I really love my subject choices, and I think for me it’s the perfect mix! I think that there are both pros and cons of every subject depending on one’s strengths. Biology and Global Politics both require a lot of memorisation which can make them difficult in one sense. Global Politics however is the most interesting subject to me because of the relevance to global issues today and the IA, which allows students to personally engage with politics. 

Question: IB requires students to study smarter and not harder. Could you name one learning method that effectively works for you?

Definitely active recall (coupled with spaced repetition). For ESS, I’ve created banks of flashcards that I go through every week or so, recalling information I’ve learned in class, and studying them over a long period, allowing content to change into one’s long-term memory. This also works well with every subject, like theory definitions in Global Politics, and using spaced repetition in Biology helps so much!

Question:  Is CAS efficient? Does it burden the student with even more workload and stress or does it compensate for one’s social and creative life?

I think CAS is amazing! It’s kind of like a cheat code for doing hobbies while doing the IB – for instance, I love to bake and so I bake a new recipe every week and reflect on it – so I definitely think that you can use CAS to your advantage. Due to CAS being mandatory, it allows IB students to do things they enjoy while still counting towards IB, but not having to work 24/7. Also, if you get into the habit of completing a CAS experience and reflecting on it right away, then it doesn’t become a stress and it’s really fun!

Question: If given a chance, what would you change in the IB program? Course selection model, learning values, or other?

Honestly, I think that I wouldn’t change much about the IB Programme. I like it for what it is, but I also think that one’s perception of the IB is definitely impacted by their school. I’ve been very fortunate that I was interested in and wanted to take subjects that are all taught at my school. However, I know students at other IB schools that do feel limited by the choices their school has to offer. Although, there are online platforms that can help to fill the subject gaps in schools, such as Pamoja, which teaches IB subjects online.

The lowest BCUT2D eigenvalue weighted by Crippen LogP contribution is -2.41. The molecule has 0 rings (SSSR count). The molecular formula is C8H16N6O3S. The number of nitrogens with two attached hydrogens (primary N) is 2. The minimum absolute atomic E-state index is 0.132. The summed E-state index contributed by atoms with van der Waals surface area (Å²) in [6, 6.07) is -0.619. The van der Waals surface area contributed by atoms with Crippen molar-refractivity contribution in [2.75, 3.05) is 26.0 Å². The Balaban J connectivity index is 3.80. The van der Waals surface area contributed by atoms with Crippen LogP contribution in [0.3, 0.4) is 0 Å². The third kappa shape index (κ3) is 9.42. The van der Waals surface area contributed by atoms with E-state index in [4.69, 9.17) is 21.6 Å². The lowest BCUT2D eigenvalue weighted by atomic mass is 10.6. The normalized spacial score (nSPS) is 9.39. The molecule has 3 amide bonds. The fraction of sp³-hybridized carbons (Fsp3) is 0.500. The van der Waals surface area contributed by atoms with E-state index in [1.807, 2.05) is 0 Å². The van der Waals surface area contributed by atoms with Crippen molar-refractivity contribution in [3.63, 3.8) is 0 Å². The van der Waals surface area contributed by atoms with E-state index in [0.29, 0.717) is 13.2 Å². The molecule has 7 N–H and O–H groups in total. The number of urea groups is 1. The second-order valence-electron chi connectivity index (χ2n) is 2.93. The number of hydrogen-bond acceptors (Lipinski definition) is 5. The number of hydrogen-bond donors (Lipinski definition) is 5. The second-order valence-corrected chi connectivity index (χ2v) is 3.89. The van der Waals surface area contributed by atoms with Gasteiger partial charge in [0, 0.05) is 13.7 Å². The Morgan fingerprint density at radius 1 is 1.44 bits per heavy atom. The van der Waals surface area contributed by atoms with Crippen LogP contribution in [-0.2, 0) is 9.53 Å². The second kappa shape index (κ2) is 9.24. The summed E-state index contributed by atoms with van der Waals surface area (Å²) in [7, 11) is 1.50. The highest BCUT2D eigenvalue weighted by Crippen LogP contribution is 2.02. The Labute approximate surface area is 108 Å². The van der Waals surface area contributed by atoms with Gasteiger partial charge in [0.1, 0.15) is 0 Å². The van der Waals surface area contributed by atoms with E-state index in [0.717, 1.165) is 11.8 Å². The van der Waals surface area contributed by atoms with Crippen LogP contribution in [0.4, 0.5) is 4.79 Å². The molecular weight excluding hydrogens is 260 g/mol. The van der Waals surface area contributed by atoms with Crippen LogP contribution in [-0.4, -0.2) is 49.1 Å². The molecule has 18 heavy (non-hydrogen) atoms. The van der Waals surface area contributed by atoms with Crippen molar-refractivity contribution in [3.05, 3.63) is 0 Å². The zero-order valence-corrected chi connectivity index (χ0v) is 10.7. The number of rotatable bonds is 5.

Question: I’m starting IB this September. How would you recommend me to prepare for future studies?

My advice would be to do some small tasks to figure out what you’re interested in, what study techniques work for you and begin your Language B studies.

Figure out what subjects you’re interested in; whether that be looking through your school’s subject selection or researching online because there are many IB resources out there. If you don’t already know what the study method that works best for you is, research some. Find a couple and try them out in the first semester of IB and see which ones work, so that you can study smarter, not harder. Start to learn a little bit of the language you’re doing for Language B. I recommend Duolingo, to get you into the mode of learning a little every day and continuing this habit throughout your language-learning journey.

Question: And finally, looking from the present perspective –  what would you tell to your past self, before starting your IB journey?

I would say, as cliche as it sounds, to not stress as much and don’t compare yourself to others. I think there was so much pressure to feel as if you should know exactly what you’re doing right from the start, to study every day and not fall behind. But, it’s ok to just find your feet. The IB is a big learning curve, throughout the whole programme, not just the first couple of months. And take breaks – especially in your first year, and take the opportunity to connect and have fun with your peers. Lastly, always remember that this isn’t a journey you have to face alone, like another myth, because you have a whole community of people to help and support you, from your friends and family to your peers and school, and even the whole IB community around the world.

You may also like…

Leave a Reply

%d bloggers like this: